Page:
37 Bowdoin St
Boston, MA 02114-4201
Phone: (617) 227-3434
Lunch - Monday-Friday 11:30-3pm
Dinner - Sunday-Saturday 5pm- 10pm
I decided to kick off my 2008 Boston Restaurant Week experience with lunch at Grotto with a couple friends. Grotto, one of Beacon Hill’s high-end Italian restaurants, looks unassuming enough from the outside; the restaurant is below street level and, like its name implies, is quite cave-like once you get past the heavy purple curtain at the entrance. Inside, the red brick walls are peppered with paintings done by local artists, and chandeliers and a fancy wall mirror juxtaposed against the red-piped ceiling (complete with greasy rag) give the place a funky, almost hip vibe. A glance around the small dining area made it clear that we were the youngest patrons there; perhaps Grotto entertains a younger crowd for dinner. The service, while not extraordinary, was decent, and the atmosphere relaxed, although a bit noisier than what I expected.
Grotto’s RW lunch menu is pleasing in that it offers a relatively large number of choices; most places only offer two or three main entrees. For our first courses, we settled on the grilled calamari, garlic and black truffle soup, and ricotta cavatelle (a pasta dish), none of which disappointed. Tossed in a heavy cream sauce with fresh peas, mushrooms, pancetta, and savory house-prepared sausage, the cavatelle was perfectly cooked. For a lighter first course, the calamari, pleasantly chewy and with a hint of smokiness, proved to be an excellent choice. The black truffle soup had an extremely rich consistency and strong garlic flavor, which was great in small doses but made it difficult to finish the large portion. All of the starters we tried at Grotto were decently sized.
The main entrees we ordered were less unanimously satisfying. I ordered the signature Grotto’s Burger, an 8 oz. Italian blue-cheese-stuffed hamburger with apple wood smoked bacon, tomatoes, “secret sauce”, and parmesan-tossed fries, and was a bit disappointed. The bread was more biscuit-like than a traditional hamburger bun and was a poor complement to the hefty hunk of blue-cheese-oozing beef, which oddly enough had little taste. I kept waiting for the enticingly-named “secret sauce” to kick in, but it remained just that — secret, as I couldn’t taste much of anything at all besides meat. On the other hand, the fries, coated with sharp parmesan shavings, tasted great with the ketchup, which was especially sweet and tangy, perhaps in comparison to the rather dull burger. The other entrees we tried were hit-or-miss as well. The crab ravioli, with asparagus and almonds, was nothing too remarkable, with small portions and skins that were borderline rubbery. The true winner of the night was an innovative presentation of crispy pan-roasted chicken, laid on top of creamy Yukon gold potatoes and baby spinach.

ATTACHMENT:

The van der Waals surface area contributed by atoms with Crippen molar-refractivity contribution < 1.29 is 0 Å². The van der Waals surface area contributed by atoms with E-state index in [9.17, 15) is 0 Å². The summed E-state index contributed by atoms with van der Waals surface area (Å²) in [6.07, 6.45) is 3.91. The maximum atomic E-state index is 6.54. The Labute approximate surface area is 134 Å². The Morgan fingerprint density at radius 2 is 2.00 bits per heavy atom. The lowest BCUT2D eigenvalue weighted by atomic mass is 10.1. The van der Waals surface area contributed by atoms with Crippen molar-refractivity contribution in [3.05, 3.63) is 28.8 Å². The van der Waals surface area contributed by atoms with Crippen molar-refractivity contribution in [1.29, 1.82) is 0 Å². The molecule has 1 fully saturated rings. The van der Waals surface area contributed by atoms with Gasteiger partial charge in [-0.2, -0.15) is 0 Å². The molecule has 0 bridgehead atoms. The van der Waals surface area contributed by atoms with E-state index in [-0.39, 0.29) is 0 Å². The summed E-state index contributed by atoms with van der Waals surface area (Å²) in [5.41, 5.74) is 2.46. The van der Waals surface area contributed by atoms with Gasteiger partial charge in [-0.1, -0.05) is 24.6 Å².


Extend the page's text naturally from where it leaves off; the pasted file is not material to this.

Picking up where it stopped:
Though my pants were feeling uncomfortably snug at this point, there was no way we were going to forego our third course (a problem that comes with the prix fixe menus of Restaurant Week). Of the three desserts offered, which include tiramisu and a brownie sundae, my favorite was the creamy vanilla bean panna cotta with raspberry drizzle, though it was missing the crispy lemon cookie touted on the menu.
Verdict: Hit or miss. What I thought would be a typical dish turned out to be surprisingly creative and delicious, and what I thought would be a signature item disappointed. For $20.08, the Restaurant Week price for lunch, eating at Grotto was still a good deal, even though there were some minor disappointments.
Know before you go: Make reservations. Dress is surprisingly casual. (So save your money for the meal!)
Good for: a romantic date, gaining back calories burned from walking around Beacon Hill
Bad for: kids, groups larger than six or eight, someone with a burger craving